Cystic fibrosis


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Cystic fibrosis

  1. 1. Cystic Fibrosis By: Mackenzie Jarvin
  2. 2.  Genetic disorders are caused by an abnormality in an individual’s DNA sequence. This can be because of a mutation in one gene, mutations in multiple genes, or mutations and environmental causes. They are inherited (passed down from the parent to child) and are called hereditary mutations. Hereditary mutations are carried in the DNA of the reproductive cells. When the reproductive cells combine to produce offspring, the mutation will virtually be in all of the cells of the offspring’s body.
  3. 3.  Level 1- Single-Gene Disorders:These disorders are the result of a single gene being altered ormissing. Level 2- Chromosome Abnormalities:These disorders are the result of entire chromosomes or largesegments duplicated, altered or missing. Level 3- Multifactorial Disorders:These disorders are the result of mutations in multiple genes andalso environmental causes.
  4. 4.  Cystic fibrosis (CF) is a single gene genetic disorder that affects the respiratory and digestive system. Individuals with cystic fibrosis have inherited a defective gene called CFTR (cystic fibrosis transmembrane conductance regulator). This gene normally produces a protein that helps sodium in and out of cells. Cystic Fibrosis is a recessive disorder, which mean both parents must pass on the gene for their offspring to get the disorder. If only one parent passes on the gene and the other does not, the child will not have the disorder but will be a carrier of the gene. 1 in 25 Canadians carry the gene.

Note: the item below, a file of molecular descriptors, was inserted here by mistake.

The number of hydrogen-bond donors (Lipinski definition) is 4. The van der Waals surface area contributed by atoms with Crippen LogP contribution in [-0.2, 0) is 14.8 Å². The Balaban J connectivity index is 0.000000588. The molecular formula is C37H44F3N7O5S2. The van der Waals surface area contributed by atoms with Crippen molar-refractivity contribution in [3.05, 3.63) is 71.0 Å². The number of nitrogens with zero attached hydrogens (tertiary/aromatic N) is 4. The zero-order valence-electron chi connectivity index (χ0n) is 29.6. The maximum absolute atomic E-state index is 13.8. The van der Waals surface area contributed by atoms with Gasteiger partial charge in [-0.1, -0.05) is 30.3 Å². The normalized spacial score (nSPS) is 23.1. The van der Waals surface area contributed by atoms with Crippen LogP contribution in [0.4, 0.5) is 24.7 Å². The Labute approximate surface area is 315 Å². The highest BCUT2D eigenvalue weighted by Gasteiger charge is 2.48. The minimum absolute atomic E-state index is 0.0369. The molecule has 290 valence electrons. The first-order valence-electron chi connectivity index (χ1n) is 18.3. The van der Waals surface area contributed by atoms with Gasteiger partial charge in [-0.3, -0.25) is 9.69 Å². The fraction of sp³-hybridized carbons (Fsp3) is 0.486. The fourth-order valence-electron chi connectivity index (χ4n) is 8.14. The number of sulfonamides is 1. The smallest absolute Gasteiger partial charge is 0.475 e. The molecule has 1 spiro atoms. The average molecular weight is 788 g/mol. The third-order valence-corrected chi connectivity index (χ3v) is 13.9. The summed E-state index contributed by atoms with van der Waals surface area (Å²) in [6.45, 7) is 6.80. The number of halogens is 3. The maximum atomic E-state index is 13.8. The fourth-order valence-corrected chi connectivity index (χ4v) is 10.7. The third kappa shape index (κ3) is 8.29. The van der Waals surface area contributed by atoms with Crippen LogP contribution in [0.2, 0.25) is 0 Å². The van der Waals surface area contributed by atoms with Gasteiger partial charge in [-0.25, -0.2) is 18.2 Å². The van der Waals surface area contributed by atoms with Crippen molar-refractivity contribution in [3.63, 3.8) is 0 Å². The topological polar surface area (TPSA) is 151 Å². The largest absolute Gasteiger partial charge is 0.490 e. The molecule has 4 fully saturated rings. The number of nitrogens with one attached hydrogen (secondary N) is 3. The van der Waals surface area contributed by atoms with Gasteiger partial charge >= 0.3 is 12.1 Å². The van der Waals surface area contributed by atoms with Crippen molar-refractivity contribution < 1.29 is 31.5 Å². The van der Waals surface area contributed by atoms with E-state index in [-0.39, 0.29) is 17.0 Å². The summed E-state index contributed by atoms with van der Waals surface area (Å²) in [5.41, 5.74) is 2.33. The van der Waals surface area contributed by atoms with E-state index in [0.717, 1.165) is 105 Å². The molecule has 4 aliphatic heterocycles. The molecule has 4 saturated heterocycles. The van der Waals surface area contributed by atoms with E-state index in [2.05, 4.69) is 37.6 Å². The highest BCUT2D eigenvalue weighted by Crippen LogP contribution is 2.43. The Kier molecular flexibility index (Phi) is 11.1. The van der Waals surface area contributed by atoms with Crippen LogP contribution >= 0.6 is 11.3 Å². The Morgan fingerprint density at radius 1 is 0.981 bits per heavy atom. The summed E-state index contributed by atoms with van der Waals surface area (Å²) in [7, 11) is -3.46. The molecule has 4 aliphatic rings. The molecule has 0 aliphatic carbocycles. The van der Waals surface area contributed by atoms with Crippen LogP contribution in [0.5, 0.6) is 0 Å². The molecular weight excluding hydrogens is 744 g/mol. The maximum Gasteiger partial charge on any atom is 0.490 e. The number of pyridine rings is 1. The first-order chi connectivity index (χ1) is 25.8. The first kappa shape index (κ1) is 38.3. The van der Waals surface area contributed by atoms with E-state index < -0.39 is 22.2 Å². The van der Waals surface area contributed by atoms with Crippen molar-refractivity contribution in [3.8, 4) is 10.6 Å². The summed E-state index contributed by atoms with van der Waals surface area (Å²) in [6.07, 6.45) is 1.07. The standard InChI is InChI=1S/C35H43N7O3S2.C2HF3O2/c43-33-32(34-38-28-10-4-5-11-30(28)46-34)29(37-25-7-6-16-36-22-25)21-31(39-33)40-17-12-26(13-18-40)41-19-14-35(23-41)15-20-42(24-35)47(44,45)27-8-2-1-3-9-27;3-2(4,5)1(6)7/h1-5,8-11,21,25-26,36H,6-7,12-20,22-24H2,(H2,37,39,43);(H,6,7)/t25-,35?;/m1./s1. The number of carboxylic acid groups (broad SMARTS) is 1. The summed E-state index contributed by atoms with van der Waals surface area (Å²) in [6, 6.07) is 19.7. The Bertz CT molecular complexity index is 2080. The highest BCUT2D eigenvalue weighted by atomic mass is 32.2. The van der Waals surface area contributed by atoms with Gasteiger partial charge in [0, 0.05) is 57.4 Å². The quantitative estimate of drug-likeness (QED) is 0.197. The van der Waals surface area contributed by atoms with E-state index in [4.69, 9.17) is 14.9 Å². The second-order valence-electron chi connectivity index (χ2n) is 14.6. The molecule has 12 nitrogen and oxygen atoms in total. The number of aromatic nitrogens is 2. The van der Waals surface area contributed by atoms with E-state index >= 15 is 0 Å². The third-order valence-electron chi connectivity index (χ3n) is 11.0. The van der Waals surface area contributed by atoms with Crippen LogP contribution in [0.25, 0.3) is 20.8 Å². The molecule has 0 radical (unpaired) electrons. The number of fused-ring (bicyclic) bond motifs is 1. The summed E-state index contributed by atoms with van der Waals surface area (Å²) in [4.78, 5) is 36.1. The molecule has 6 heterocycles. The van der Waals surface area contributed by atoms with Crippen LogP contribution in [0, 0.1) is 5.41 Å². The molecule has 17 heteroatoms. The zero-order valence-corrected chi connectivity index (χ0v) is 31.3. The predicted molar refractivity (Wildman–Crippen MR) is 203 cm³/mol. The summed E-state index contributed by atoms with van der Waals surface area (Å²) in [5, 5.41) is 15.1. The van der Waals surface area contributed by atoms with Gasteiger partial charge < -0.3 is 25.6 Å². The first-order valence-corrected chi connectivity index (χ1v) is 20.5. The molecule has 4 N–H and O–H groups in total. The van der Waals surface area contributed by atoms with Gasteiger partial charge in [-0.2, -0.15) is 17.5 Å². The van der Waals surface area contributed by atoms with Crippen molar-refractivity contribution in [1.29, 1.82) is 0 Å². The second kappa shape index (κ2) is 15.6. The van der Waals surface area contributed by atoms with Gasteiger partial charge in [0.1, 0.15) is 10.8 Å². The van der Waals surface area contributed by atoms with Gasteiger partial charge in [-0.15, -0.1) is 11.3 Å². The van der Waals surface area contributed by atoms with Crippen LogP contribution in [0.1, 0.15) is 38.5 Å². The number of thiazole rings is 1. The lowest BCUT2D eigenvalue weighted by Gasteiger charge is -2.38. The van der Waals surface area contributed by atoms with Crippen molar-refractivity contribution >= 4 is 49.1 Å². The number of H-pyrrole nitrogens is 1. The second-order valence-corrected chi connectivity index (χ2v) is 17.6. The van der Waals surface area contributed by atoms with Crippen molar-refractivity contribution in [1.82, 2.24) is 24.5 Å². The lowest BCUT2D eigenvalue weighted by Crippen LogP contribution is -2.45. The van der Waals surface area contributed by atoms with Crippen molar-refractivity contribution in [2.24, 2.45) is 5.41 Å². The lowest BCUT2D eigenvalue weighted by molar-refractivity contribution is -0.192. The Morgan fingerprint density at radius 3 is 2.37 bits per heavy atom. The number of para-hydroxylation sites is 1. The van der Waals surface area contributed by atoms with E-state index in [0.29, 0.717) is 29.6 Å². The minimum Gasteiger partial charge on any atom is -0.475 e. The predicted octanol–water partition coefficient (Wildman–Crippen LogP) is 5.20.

5. 5.  Cystic fibrosis affects children and youngadults. The disease mainly affects the lungsand the digestive system. A proteinProduced in the CFTR gene does not workproperly and causes mucus to build upoutside of the cell. It effects the lungs themost, due to the thick mucus it causesdifficulty breathing. It also makes itdifficult to clear bacteria causing infection. Mucus builds up in the digestive system aswell, making it difficult to absorb nutrients.
  6. 6.  Many cases were misdiagnosed as whooping cough, chronic bronchitis or pneumonia. CF became more well known in the 1700’s due to the German expression “A child whose forehead tastes like salt when kissed will soon die.” Throughout the decades:  1930’s- said to be first discovered, thought to be a Vitamin A deficiency.  1940’s- doctors Sidney Farber and Harry Shwachman noticed the secretion of mucus.  1950’s- used a sweat test to help diagnose CF.  1960’s- organized research for CF began.  1970’s- advocated high-fat diets.  1980’s- found more ways to help treat the disease.  1990’s- gene replacement therapies began to help treat.  2000’s- research continues for a cure. Life expectancy for an individual with CF is around 40.
  7. 7.  Difficulty breathing Rattling cough that expels mucus Lung infections Unable to gain weight Difficulty digesting Salty tasting skin
  8. 8.  Medications  Medications are used to treat lung disease  Many are inhaled using a nebulizer  Medications used are:  Mucolytics, which loosen lung mucus  Bronchodilators, which expand the airways  Steroids, which decrease inflammation  Antibiotics, fight infections Chest physical therapy  Considered standard therapy  Used to clear mucus from the lungs  Person is clapped on the back
  9. 9.  Nutrition  Good nutrition  High-calorie diet  Vitamins Pancreatic enzymes  Pancreatic enzyme supplements, taken with everything consumed, help absorb nutrients Transplantation  Transplants are used for end-stage disease.  The transplants used are:  Double-lung transplant  Heart-lung  Liver
  10. 10.  Gene therapy is an experimental technique that uses genes to treat diseases. Gene therapy can replace a mutated gene or inactivating a mutated gene. It is promising but risky. It needs more research to see if it is safe. Gene therapy has been used for cystic fibrosis, in which the healthy CFTR gene is inserted into the lung cells
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